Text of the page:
"A History of Messy Rooms"
A companion play to the children's book
"Why Do I Have to Make My Bed?"
By Wade Bradford
About the Original Story: The children's book, Why Do I Have to Make My Bed? Or, a History of Messy Rooms was published in February 2011 by Random House/Tricycle Press. It is written by Wade Bradford and illustrated by Johanna van der Sterre. The book is currently available at bookstores, libraries, and online retail stores.
Scene: A boy's bedroom. The story will begin in modern times. Through the magic of theater, we will be going back through the ages.
Jamie: Mom, I put the dishes in the dish washer. Just like you asked. I'm going outside to play.
Mom: Jamie, have you finished your chores?
Jamie: Most of them.
Mom: Most of them?
Jamie: I already told you.
Mom: You put the dishes in the dish washer?
Jamie: Yes, and it was exhausting. Can I go outside a play now?
Mom: Did you clean your room?
Jamie: I cleaned it last Saturday!
Mom: You are supposed to clean it every Saturday. Please do it now, Jamie. It won't take long. Then when all of your chores are out of the way, you can have the rest of the weekend to enjoy yourself.
Jamie: All right.
Mom: That's my boy.
The Mom walks away. Jamie walks to his room, where other actors pretend to be toys scattered all over his floor. His bed (which might just be a pile of blankets and pillows) is very messy.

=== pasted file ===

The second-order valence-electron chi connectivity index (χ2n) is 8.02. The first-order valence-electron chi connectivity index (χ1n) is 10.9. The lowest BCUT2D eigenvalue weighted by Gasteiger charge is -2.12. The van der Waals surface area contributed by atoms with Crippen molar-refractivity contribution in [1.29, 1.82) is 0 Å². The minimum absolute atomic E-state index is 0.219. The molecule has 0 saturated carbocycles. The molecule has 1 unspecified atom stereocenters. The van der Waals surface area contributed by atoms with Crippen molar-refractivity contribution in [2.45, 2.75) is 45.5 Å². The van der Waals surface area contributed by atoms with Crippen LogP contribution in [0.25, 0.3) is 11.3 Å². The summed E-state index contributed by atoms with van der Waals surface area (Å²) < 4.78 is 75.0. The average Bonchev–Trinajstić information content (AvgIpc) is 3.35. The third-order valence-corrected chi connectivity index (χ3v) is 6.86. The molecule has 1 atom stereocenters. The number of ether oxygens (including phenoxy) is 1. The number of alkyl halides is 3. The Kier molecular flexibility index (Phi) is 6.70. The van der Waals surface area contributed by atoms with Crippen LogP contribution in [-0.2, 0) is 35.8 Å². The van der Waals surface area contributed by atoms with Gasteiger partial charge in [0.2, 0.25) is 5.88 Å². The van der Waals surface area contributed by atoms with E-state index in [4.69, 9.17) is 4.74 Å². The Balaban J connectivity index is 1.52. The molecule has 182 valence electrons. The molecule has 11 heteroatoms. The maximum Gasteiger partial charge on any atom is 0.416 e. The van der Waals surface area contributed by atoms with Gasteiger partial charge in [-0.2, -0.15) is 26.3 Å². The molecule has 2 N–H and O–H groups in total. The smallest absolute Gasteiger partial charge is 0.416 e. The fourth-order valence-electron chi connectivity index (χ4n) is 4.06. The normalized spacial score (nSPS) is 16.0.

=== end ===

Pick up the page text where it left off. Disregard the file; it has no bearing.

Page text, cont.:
Jamie: Oh no. My room is a mess! Mom, this is going to take forever!
Mom: Then you better get started.
Jamie: Fine. First, I better pick up my Army Men. March, two three four.
(Two or three kids playing the role of army men stand up and march away.)
Army Men: Hup two three four!
Jamie: And now my toy dinosaur collection. You guys better climb back on the shelf, back to where you belong.
(Two or three kids playing the role of dinosaurs growl like as they crawl to their proper places.)
Jamie: Oh, and I almost forgot. My robot monkey action figures. Time to go back to you box.
(Two or three kids act like robot monkeys and climb into a cardboard box.)
Jamie: Hey, that didn't take too long. Mom! I cleaned my room!
Mom: Well, now. It looks much better. (She notices his bed.) Uh-oh.
Mom: You forgot to make your bed.
Jamie: Oh, Mom! Why do I have to make my bed? I already did the dishes. I picked up my army men, my dinosaurs, and my robot monkey action figures. So why do I have to make my bed? It's just going to get messed up again?
Mom: Hmm... That reminds me a of story about your grandmother when she was a little girl.
Jamie: Grandma used to be a little kid? Like me?
Mom: Of course. Why wouldn't she?
Jamie: I just figured she started out old. Like you.
Mom: No, we were all little kids once. See down the hallway? That black and white picture hanging on the wall? That's your grandmother when she was your age.
(A little girl from the 1950s sits still as if she is in a photograph.)
Jamie: When was this?
Mom: It's from the 1950s
Jamie: Wow. She looks grumpy.
Mom: Oh yes, on that day, I bet she was as grumpy as a groundhog because her mother said, "Make your bed."